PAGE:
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Odyssey, Black Swan and the Mercedes
May 12, 2008

Spain Pursues Odyssey

About one year ago, in late May, 2007 I wrote a posting covering the news story of the Odyssey Marine Exploration recovery of a shipwreck with loads of silvers coins. At that time Odyssey had not released much information about the shipwreck location, origin of the ship or the coins, but from photo's of buckets of coins we were guessing that they were Spanish 8 Reales. Odyssey had brought the coins and other items from the discovery site back to their warehouses in Tampa, Florida. Their announcement did not give the original location of the wreck.

Lot's of mystery, good chance for dispute and a great pirate story in the making!

In the ensuing months, the Spanish government filed claims to the property. They objected to the removal of the coins from their original site and sought court assistance in gaining more information from Odyssey about the shipwreck. Slowly, Odyssey has been forced to give up the tightly held details of the find, which they have been calling "The Black Swan".

Today the Associated Press released more details about this shipwreck case, which I read in a FOXnews story. Seems the Spanish government has come to the conclusion that the ship that Odyssey located the remains of was the Nuestra Senora de las Mercedes, a Spainsh naval vessel sunk by the British in 1804 off the coast of Portugal as it was returning from South America with silver coins struck in Lima, Peru.

Spain wants the return of all items from this wreck, as they claim to retain full title to all property aboard the ship when it sunk. The Mercedes was a naval vessel belonging to the Spanish government and it seems that under maritime law such a ship remains the posession of the country under whose flag she sailed, even if it now rests at the bottom of the sea.

Since Odyssey flew the coins out of Gibraltar to Tampa, Fl without notifying the Spanish government, it will now be up to a U.S. court to decide their fate. At the heart of this dispute will be an attempt to conclusively identify the shipwreck, which may be difficult, as most of what remains are the artifacts. The ships hull is gone and it sounds as if much of the rest of the actual ship is gone as well. However, Spain feels it has conclusive evidence, presumably in comparisons of records, recovery items and location of the wreck. In the article I read it was mentioned that the treasure contains 1803 dated 8 Escudos struck at Lima, but those are not uncommon coins, so the Spanish government must have more decisive evidence to back up their claim, given the extremely high confidence level exhibited by their public statements.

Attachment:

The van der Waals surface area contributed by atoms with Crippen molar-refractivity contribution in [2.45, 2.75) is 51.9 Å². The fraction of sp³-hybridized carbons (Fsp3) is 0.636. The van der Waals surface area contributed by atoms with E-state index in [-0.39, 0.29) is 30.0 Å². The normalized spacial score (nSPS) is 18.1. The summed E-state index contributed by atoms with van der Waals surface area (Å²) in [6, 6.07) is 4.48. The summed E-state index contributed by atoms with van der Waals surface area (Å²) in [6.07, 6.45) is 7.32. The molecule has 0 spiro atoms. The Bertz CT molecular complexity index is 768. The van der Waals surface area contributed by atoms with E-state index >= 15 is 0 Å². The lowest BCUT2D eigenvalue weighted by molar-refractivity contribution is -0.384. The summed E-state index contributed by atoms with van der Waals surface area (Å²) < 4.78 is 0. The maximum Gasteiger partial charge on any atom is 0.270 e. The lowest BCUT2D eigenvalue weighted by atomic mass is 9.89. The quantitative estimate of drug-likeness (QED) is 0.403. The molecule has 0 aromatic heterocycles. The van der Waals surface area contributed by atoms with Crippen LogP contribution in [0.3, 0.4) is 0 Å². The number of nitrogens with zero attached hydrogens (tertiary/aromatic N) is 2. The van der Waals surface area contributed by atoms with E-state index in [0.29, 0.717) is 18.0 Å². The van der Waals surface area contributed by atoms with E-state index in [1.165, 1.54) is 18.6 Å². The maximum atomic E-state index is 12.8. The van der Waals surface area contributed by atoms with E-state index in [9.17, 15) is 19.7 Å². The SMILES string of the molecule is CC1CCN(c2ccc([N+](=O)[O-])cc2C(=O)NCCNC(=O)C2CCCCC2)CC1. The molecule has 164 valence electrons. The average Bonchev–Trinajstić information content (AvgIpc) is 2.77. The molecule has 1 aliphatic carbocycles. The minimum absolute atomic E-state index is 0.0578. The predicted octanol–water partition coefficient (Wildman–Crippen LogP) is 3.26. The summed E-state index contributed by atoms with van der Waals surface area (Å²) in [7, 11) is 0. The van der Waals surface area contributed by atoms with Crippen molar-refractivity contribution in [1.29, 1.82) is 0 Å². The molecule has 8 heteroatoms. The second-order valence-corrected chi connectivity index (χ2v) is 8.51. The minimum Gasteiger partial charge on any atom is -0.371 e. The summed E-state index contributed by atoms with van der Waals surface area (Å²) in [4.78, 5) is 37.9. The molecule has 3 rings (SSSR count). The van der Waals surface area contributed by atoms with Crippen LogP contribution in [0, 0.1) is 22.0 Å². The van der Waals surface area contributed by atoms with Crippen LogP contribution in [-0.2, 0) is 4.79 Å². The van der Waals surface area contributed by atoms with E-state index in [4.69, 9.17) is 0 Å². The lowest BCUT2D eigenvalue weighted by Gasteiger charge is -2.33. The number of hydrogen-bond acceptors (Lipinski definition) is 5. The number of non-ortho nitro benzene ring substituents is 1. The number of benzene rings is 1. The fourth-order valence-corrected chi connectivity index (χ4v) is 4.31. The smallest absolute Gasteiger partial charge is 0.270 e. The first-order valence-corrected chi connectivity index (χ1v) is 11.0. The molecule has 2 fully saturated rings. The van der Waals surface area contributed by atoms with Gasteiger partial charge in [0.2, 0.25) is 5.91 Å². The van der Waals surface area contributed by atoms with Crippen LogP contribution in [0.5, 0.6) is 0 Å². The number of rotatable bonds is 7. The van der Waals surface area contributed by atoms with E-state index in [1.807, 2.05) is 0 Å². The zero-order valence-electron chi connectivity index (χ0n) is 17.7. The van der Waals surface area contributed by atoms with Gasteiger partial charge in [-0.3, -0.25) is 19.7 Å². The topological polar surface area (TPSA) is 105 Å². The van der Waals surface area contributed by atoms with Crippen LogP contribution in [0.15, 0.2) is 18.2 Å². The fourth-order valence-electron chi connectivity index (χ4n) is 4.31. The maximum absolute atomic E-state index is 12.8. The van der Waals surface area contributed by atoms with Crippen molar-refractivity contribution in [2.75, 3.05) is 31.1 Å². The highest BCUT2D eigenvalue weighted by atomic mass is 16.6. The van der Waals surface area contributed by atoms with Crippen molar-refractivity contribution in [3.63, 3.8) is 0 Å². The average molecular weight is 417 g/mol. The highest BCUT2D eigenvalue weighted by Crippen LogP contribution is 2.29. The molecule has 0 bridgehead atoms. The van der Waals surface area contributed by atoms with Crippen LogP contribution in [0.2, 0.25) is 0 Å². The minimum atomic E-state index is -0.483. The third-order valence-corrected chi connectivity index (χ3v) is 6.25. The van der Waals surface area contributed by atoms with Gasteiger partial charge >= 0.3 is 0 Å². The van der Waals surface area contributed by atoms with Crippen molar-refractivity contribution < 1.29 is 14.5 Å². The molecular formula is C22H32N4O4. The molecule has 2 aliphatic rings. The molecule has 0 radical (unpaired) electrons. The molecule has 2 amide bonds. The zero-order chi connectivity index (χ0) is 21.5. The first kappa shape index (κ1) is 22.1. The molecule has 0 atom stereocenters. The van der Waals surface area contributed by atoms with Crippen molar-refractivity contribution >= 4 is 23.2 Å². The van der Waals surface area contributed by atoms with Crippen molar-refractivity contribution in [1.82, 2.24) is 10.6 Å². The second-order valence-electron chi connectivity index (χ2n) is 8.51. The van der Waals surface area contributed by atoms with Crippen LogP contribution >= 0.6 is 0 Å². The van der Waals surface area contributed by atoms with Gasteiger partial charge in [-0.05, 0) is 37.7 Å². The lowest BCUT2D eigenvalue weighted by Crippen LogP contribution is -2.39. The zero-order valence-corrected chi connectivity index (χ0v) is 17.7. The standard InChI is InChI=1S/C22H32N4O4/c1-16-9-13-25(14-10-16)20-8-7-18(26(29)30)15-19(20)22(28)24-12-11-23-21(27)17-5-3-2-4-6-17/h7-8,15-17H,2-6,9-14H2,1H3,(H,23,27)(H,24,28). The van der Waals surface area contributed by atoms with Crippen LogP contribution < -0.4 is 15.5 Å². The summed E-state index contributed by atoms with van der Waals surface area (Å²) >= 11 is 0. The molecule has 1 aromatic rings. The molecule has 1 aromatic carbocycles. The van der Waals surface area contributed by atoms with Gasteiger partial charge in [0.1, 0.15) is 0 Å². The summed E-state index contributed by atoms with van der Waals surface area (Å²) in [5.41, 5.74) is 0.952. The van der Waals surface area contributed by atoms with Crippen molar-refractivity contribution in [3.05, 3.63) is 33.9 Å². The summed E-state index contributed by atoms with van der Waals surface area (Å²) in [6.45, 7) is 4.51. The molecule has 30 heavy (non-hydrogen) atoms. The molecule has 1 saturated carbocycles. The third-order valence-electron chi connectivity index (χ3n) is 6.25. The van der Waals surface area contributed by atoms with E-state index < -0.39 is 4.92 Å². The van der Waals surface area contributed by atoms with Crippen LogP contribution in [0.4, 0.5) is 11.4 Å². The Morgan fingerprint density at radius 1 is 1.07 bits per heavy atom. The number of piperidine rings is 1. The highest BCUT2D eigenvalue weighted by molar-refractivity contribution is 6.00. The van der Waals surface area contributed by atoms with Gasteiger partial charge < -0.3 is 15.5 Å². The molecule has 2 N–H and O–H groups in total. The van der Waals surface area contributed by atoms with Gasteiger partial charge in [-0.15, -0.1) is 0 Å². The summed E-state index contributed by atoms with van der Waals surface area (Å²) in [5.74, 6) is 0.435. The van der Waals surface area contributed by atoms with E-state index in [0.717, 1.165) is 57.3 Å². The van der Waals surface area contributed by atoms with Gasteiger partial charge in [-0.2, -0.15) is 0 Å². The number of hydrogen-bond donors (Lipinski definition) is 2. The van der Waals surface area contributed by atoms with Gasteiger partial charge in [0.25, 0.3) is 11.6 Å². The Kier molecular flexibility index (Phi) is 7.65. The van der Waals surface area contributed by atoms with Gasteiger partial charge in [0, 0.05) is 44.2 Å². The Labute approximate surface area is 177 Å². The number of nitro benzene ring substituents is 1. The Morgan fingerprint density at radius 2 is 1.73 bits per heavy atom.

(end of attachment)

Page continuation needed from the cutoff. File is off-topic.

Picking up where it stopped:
In the coming months we'll learn more as we see what the courts have to say after reviewing the evidence submitted from both Odyssey and the Spanish government. In addition, because Spain and Odyssey have worked together on other explorations in the past, but no longer, other legal actions may follow and Odyssey may find themselves up against an armada of legal tangles.

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About the Author
Tom Michael has been Krause Publications primary market analyst on more than 80 world and United States coin catalogs produced over the last 20 years. He came to KP in 1987 with a bachelor of arts degree in history, a master of arts degree in economics and a history of coin collecting stretching back to the 1960s. He began collecting world coins as a child by asking friends and relatives to bring coins back from overseas trips, visiting flea markets and having his mother watch for foreign coins in her register at the local grocery store. Today he works with a dedicated base of over 200 contributors to provide accurate market values for the five-volume Standard Catalog of World Coins series, as well as many specialty catalogs, including Coins & Currency of the Middle East and the fifth edition of Unusual World Coins.

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